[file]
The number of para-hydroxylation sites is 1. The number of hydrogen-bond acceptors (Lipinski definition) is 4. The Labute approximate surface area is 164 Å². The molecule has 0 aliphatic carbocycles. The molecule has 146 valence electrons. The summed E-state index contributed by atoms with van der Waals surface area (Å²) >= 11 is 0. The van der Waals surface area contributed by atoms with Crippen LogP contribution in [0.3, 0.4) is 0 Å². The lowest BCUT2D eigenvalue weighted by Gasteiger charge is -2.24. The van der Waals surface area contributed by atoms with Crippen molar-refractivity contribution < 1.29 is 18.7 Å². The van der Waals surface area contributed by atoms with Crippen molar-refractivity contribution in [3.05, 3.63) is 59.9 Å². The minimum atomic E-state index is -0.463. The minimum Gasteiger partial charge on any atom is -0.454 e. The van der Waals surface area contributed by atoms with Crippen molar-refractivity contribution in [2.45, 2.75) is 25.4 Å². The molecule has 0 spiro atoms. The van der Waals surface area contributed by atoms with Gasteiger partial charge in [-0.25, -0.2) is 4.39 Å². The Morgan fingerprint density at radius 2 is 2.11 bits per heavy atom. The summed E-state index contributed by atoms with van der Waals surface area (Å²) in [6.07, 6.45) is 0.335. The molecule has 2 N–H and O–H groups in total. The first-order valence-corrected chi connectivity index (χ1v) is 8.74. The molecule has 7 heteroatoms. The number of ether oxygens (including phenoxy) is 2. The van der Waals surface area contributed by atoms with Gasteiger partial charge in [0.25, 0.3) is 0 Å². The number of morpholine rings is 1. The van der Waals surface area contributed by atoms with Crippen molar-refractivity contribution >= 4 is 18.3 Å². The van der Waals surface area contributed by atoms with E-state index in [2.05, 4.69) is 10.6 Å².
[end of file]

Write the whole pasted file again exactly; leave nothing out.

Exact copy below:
The number of para-hydroxylation sites is 1. The number of hydrogen-bond acceptors (Lipinski definition) is 4. The Labute approximate surface area is 164 Å². The molecule has 0 aliphatic carbocycles. The molecule has 146 valence electrons. The summed E-state index contributed by atoms with van der Waals surface area (Å²) >= 11 is 0. The van der Waals surface area contributed by atoms with Crippen LogP contribution in [0.3, 0.4) is 0 Å². The lowest BCUT2D eigenvalue weighted by Gasteiger charge is -2.24. The van der Waals surface area contributed by atoms with Crippen molar-refractivity contribution < 1.29 is 18.7 Å². The van der Waals surface area contributed by atoms with Crippen molar-refractivity contribution in [3.05, 3.63) is 59.9 Å². The minimum atomic E-state index is -0.463. The minimum Gasteiger partial charge on any atom is -0.454 e. The van der Waals surface area contributed by atoms with Crippen molar-refractivity contribution in [2.45, 2.75) is 25.4 Å². The molecule has 0 spiro atoms. The van der Waals surface area contributed by atoms with Gasteiger partial charge in [-0.25, -0.2) is 4.39 Å². The Morgan fingerprint density at radius 2 is 2.11 bits per heavy atom. The summed E-state index contributed by atoms with van der Waals surface area (Å²) in [6.07, 6.45) is 0.335. The molecule has 2 N–H and O–H groups in total. The first-order valence-corrected chi connectivity index (χ1v) is 8.74. The molecule has 7 heteroatoms. The number of ether oxygens (including phenoxy) is 2. The van der Waals surface area contributed by atoms with Gasteiger partial charge in [0.25, 0.3) is 0 Å². The number of morpholine rings is 1. The van der Waals surface area contributed by atoms with Crippen molar-refractivity contribution >= 4 is 18.3 Å². The van der Waals surface area contributed by atoms with E-state index in [2.05, 4.69) is 10.6 Å².